That's really all it is. Words made to move ideas from the author's head to the reader's. In fiction, these ideas can be plot, characters, or themes. If an element prevents readers from receiving the idea, there is no point to keeping it unless it is absolutely vital to the idea. If this is the case, it might be best to rework the strategy to presenting the idea so that it can be communicated. So far I have only discussed style, but this method also applies to plot points, characters, and other characteristics of a story. If a plot point is so illogical that a significant portion of readers are unable to receive the ideas it was meant to convey, it does not matter what the grand artistic vision was. The audience isn't getting it, so you're no better off than just keeping it in your head and never sharing it. Oddly enough, profanity also follows a similar trend. If it prevents or distracts readers from receiving the intended ideas, it might be better left out. If it helps to convey these ideas, it is a useful part of the narrative.

    Reviews, positive or negative, are useful because they help show whether a sample of readers are receiving the ideas you wish to convey. Criticism generally points out attributes that prevented that specific reader from understanding the message. When analyzing criticism, I generally consider whether or not the suggested changes would actually improve the communication of ideas. Note that this type of criticism, critique of communication, is different than critique of the message. This type of critique is mostly banned here, but appears in forms ranging from "lol u r noob ashxmisty only real ship" to serious and reasoned disagreement with a story's themes. In these cases, the readers will simply reject what you have to say. You could try making changes to accommodate, but keep in mind that doing so will fundamentally alter the nature of your story, often for the worse.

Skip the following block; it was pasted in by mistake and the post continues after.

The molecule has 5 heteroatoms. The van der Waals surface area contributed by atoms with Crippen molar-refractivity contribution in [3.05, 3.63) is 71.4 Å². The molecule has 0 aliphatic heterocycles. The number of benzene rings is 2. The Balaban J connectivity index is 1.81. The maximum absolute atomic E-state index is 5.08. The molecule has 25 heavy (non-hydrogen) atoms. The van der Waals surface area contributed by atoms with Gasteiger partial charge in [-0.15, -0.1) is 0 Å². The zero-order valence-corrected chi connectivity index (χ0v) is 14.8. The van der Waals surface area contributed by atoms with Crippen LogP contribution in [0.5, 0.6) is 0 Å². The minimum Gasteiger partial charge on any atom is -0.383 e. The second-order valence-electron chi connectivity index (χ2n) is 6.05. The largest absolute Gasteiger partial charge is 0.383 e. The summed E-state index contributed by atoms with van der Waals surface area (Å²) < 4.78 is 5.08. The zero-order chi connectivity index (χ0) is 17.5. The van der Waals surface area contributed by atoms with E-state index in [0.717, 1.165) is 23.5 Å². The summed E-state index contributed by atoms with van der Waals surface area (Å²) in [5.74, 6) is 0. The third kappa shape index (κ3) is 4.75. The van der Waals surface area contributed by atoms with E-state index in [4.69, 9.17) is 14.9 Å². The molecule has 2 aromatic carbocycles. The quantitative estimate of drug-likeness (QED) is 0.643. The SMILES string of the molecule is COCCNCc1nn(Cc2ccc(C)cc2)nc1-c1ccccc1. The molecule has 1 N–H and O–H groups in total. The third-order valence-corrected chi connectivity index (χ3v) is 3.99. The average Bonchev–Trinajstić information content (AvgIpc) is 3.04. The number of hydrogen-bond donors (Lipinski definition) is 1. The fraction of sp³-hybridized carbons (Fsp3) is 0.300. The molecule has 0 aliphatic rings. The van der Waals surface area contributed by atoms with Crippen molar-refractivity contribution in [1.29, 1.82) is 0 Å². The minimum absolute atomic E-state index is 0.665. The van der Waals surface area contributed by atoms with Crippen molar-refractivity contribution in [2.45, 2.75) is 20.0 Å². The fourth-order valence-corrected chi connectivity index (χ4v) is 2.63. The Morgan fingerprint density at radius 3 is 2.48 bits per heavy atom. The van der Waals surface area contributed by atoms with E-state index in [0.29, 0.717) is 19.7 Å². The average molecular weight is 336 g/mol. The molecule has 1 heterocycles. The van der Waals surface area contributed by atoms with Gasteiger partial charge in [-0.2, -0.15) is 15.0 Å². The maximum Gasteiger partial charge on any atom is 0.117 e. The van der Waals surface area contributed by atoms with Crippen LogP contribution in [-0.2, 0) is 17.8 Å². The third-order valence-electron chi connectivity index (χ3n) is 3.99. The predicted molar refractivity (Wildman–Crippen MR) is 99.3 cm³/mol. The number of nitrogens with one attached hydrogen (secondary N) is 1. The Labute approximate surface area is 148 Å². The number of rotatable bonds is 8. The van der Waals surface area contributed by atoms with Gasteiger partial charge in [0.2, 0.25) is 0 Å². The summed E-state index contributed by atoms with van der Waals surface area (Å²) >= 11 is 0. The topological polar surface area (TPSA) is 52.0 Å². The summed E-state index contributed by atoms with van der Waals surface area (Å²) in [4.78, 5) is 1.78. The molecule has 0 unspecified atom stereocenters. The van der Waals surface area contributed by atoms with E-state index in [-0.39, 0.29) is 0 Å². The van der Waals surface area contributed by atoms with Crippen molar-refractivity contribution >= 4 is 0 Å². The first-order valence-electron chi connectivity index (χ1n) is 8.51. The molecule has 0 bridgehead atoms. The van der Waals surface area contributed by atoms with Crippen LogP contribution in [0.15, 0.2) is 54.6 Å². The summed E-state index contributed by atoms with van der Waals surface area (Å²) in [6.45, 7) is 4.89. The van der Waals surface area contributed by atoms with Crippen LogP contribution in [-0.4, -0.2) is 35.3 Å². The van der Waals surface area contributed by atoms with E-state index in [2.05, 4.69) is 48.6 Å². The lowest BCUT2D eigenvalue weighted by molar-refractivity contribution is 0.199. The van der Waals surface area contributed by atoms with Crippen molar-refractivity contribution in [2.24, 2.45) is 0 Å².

tl;dr

    If a suggested change would increase the reader's ability to receive your message, do it. If it would not or would alter the fundamental ideas of the story, don't.
     
  4. PhalanxSigil

    PhalanxSigil BONK!

    I get the feeling you're talking about something specific from a story you are currently writing. If that's the case, I think those that respond to this thread need to know what it is you're worried about changing.

    For instance, is the aspect of the story you're worried about a grammatical issue, or is it a plot device that is so integral to you're story that you're worried about the impact of changing it? From the information you've given us, I'm not sure we can help you.

    If, however, you meant this as a broad topic of discussion, disregard everything I just said.
     
  5. matt0044

    matt0044 Well-Known Member

    Yeah, you do that.
     
  6. JX Valentine

    JX Valentine Ever-Discordant

    Whoa, dude. You really don't have to be that blunt. Phalanx is addressing the possibility that you're talking about something specific, an option that you've opened up in your original post when you mentioned your own personal experiences.

    Pleasantries aside, allow me to throw in my two cents.

    Talking about the art of writing is all well and good, but it's useful to remember that sometimes it comes down to context as well. If you post your work on a journaling site or a site where criticism is not encouraged, then you most definitely have the right to tell someone off. However, if you post your work on a forum or another community for developing authors to post their work specifically to get crit ... then you sort of forfeit your right to say, "omg hdu criticize my work." See, the difference is all in implication. On a closed community that doesn't encourage crit, it's on the reviewer to tread lightly because it's implied that you're not necessarily accepting criticism. Conversely, on a community that encourages criticism or that outright says "post here to get your work criticized," it's on you, the author to understand that you're going to get crit because the actual act of posting there says, "Hi! I'm looking for crit!" So, yeah, of course you'd get crit in an open environment because that's just what the reviewers in those communities do.